Trump dodges accusation that he is ‘sabotaging’ US postal service and continues partisan attacks on mail-in voting

Richard Hall
·3 min read
US Postal Service lettercarrier Raymond Hou delivers mail along his route: Getty Images
US Postal Service lettercarrier Raymond Hou delivers mail along his route: Getty Images

Donald Trump dodged a question on whether he was intentionally sabotaging the US postal service in order to make mail-in voting more difficult and help him win re-election.

The accusation, made by Mr Trump’s 2016 opponent Hillary Clinton, was put to the president during an interview on Fox and Friends. The president responded by questioning whether the postal service was equipped to deal with mail-in votes.

“Well, as you know the postal service for 40 years has had big problems, and they’re not equipped to handle a governor where they say ‘millions of ballots by the way will be posted in a couple of weeks. Gear up.' You can’t do that. It doesn’t work that way, it’s a very complex process,” he said.

“So Nevada, we’re in court, we’ll see how it works out. But if it doesn’t work out, you’re not gonna know the November 3 election results — I’m talking for the country it could be for months and months, actually it could be for years. If they sent, and they plan to send these ballots, to everyone who has ever walked in the state of Nevada, it will be a disaster.”

Democrats have raised concerns that the White House is actively weakening the US postal service — which processes mail-in ballots — in order to help Mr Trump secure re-election in November.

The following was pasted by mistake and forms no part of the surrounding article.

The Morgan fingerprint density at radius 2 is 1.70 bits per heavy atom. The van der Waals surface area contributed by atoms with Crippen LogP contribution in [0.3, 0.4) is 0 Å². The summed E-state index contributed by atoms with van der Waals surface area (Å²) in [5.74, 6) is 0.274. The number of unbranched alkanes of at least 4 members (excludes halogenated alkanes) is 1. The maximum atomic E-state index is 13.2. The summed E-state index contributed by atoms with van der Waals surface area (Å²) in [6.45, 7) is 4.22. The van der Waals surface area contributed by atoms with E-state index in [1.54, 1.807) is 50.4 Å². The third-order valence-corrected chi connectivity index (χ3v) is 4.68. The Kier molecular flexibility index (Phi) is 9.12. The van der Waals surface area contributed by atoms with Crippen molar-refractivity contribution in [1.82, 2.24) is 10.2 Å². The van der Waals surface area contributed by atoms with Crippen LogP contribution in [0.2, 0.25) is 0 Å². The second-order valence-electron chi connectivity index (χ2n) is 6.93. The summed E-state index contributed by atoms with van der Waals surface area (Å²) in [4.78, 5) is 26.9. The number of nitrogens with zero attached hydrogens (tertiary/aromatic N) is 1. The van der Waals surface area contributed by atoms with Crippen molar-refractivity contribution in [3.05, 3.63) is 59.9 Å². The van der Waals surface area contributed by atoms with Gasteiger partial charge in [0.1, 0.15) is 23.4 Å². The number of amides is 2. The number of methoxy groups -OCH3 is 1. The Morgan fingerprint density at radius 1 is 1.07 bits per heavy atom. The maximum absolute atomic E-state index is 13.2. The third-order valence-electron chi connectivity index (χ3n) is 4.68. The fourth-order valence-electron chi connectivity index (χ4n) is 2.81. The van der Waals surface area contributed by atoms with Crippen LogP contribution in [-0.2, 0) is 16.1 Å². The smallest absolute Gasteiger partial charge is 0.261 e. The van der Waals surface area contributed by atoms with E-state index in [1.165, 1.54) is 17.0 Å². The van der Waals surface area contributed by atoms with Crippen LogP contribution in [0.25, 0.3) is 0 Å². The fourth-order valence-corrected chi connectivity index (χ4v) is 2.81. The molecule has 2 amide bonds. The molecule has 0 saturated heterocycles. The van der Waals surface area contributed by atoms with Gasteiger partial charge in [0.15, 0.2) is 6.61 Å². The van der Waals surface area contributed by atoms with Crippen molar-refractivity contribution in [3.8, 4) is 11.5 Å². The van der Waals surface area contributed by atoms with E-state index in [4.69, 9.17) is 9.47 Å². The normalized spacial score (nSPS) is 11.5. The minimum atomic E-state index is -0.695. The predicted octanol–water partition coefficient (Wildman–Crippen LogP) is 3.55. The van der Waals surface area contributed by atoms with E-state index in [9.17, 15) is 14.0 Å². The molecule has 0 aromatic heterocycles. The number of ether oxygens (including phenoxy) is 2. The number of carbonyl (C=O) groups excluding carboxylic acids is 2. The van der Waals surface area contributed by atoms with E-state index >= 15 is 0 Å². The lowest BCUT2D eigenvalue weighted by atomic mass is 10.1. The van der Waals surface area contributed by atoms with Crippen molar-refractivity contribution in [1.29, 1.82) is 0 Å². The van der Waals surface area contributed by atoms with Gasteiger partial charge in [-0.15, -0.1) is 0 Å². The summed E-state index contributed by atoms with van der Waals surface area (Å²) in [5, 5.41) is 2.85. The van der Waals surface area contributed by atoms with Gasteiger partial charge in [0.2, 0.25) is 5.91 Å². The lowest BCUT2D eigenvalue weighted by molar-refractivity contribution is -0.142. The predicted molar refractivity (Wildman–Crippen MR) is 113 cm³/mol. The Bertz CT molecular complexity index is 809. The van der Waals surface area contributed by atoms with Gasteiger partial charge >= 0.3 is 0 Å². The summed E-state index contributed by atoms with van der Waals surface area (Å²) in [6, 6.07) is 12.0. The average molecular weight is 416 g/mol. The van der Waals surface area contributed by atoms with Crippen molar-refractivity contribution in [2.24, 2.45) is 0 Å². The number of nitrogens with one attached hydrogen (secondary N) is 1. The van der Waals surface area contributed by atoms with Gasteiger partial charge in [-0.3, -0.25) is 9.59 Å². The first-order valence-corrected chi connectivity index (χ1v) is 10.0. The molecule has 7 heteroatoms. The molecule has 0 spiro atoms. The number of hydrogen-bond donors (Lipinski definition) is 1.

Republicans have been reluctant to include funds for the struggling service in the next coronavirus relief package. At the same time, the new head of the USPS, a GOP donor named Louis DeJoy, has reportedly introduced operational changes, which have led to delays in deliveries.

Ms Clinton, who lost the 2016 presidential race to Mr Trump, said on Tuesday: “I fear Republican sabotage of the USPS, including slowing mail delivery, is a Trump strategy to make voting by mail more difficult this fall. Request your ballots and return them as early as you can.”

Advocates of mail-in voting have promoted its use as a means of protecting against the spread of the coronavirus during November’s vote. The system varies state-by-state.

Mr Trump, who is trailing his Democratic opponent Joe Biden in the polls, has railed against the use of mail-in ballots for weeks. But in recent days urged voters in one republican state — Florida — to vote by any means.

fter weeks of railing against what he has claimed are the potential risks of voting by mail, President Donald Trump on Tuesday urged voters in at least one Republican state - Florida - to vote by any means.

"Whether you call it Vote by Mail or Absentee Voting, in Florida the election system is Safe and Secure, Tried and True. Florida's Voting system has been cleaned up (we defeated Democrats attempts at change), so in Florida I encourage all to request a Ballot & Vote by Mail! #MAGA," Trump wrote.

He told reporters at a briefing later on Tuesday that Florida has had two "great" Republican governors and "they've been able to get the absentee ballots done extremely professionally."